The implementation and routinisation process

Making the SCR “business as usual” in any organisation involved a lot of work. Several influences were evident.

Appropriateness of change model

All complex innovation requires a judicious balance between managerial (“make it happen”) and developmental (“let it emerge”) approaches.17 Widespread resentment existed among participating primary care trusts that Connecting for Health pushed forward on a tightly managed, largely non-negotiable timetable despite the immaturity of technical solutions. General practices and unscheduled care providers resented that they were in turn pushed excessively by primary care trusts. Some clinicians’ leaders believed that they were not adequately consulted because of spurious deadlines. Many interviewees complained that, in the circumstances, the unseemly haste was somewhat absurd and felt that depth of commitment had suffered.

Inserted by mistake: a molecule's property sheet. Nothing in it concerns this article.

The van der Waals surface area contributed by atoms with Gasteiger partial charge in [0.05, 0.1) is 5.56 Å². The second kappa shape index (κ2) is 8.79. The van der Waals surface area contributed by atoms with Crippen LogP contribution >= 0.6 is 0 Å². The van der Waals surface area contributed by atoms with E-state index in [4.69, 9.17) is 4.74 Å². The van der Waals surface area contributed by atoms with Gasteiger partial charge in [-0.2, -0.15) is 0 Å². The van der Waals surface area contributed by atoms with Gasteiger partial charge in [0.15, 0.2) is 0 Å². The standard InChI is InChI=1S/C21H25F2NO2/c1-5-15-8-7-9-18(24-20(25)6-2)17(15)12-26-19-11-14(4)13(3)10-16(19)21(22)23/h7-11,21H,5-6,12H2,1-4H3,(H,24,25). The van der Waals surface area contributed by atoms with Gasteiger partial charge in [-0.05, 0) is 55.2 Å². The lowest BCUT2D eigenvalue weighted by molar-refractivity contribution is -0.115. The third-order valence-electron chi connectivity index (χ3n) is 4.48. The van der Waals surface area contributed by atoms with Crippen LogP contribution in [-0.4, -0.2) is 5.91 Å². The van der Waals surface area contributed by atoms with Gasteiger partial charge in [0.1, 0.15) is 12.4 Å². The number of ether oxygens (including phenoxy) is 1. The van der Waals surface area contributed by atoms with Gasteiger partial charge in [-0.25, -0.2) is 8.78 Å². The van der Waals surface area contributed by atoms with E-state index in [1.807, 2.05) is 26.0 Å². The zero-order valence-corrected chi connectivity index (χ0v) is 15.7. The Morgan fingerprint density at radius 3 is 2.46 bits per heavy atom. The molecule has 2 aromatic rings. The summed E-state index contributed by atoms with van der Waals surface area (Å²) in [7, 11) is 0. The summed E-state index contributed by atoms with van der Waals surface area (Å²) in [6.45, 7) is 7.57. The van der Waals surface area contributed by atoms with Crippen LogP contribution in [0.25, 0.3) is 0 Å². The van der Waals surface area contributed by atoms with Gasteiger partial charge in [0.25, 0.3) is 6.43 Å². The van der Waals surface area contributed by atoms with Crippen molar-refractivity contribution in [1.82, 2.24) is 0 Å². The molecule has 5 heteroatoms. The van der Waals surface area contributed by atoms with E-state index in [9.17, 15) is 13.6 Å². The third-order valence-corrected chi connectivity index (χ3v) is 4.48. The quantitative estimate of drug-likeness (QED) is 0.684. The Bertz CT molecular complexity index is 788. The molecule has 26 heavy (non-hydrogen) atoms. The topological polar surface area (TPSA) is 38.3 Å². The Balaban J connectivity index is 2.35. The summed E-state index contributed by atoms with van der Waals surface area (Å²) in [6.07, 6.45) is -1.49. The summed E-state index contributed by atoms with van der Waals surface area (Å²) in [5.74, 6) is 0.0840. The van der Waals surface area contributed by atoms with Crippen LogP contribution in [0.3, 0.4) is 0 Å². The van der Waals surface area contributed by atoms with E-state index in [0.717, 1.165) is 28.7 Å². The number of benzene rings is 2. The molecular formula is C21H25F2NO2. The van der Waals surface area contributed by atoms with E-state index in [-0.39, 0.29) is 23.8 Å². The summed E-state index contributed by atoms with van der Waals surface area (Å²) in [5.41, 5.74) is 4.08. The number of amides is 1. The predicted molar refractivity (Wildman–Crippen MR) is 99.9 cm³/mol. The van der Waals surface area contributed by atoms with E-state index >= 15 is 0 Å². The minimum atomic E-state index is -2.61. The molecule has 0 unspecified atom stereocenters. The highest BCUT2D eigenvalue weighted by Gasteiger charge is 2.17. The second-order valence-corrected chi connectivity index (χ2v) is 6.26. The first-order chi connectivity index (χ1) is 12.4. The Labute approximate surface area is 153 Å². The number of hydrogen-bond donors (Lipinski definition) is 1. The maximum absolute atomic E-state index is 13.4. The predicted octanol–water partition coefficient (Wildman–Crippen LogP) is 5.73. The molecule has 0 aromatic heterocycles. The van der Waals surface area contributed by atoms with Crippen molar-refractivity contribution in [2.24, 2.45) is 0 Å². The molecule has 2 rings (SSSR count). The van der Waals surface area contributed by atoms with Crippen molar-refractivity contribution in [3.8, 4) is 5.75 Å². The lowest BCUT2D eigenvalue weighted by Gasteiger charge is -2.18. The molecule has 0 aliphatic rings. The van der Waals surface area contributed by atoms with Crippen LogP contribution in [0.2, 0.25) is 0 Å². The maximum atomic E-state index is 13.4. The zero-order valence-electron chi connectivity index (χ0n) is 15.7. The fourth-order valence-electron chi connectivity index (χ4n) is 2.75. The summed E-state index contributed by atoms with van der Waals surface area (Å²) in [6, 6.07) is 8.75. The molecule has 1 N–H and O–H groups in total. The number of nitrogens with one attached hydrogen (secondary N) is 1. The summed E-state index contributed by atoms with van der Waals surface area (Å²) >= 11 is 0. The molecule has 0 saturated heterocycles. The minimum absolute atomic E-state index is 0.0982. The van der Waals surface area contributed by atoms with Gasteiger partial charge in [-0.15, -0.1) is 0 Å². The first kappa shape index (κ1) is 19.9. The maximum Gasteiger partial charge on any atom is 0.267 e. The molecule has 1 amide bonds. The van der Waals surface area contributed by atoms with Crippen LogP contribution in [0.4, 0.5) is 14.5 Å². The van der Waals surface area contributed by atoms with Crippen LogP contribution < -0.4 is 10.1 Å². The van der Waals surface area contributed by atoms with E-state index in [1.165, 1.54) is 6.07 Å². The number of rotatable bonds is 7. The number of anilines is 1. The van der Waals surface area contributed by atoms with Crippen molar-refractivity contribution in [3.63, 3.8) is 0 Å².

Effective project management

Clear goals, realistic milestones, efficient delivery and coordination, and attention to follow-through are well established elements of the success of any complex project. In general, operational management was good in most early adopter organisations. When this was not the case (for example, when posts were unfilled, managers lacked key skills, or workload outstripped available funding for staff), organisations struggled and delays occurred: “We haven’t been given any resources to deal with the extra workload for returned mail [or] clinicians having to add to the records for phase 2” (manager, practice 21, which withdrew from the early adopter programme).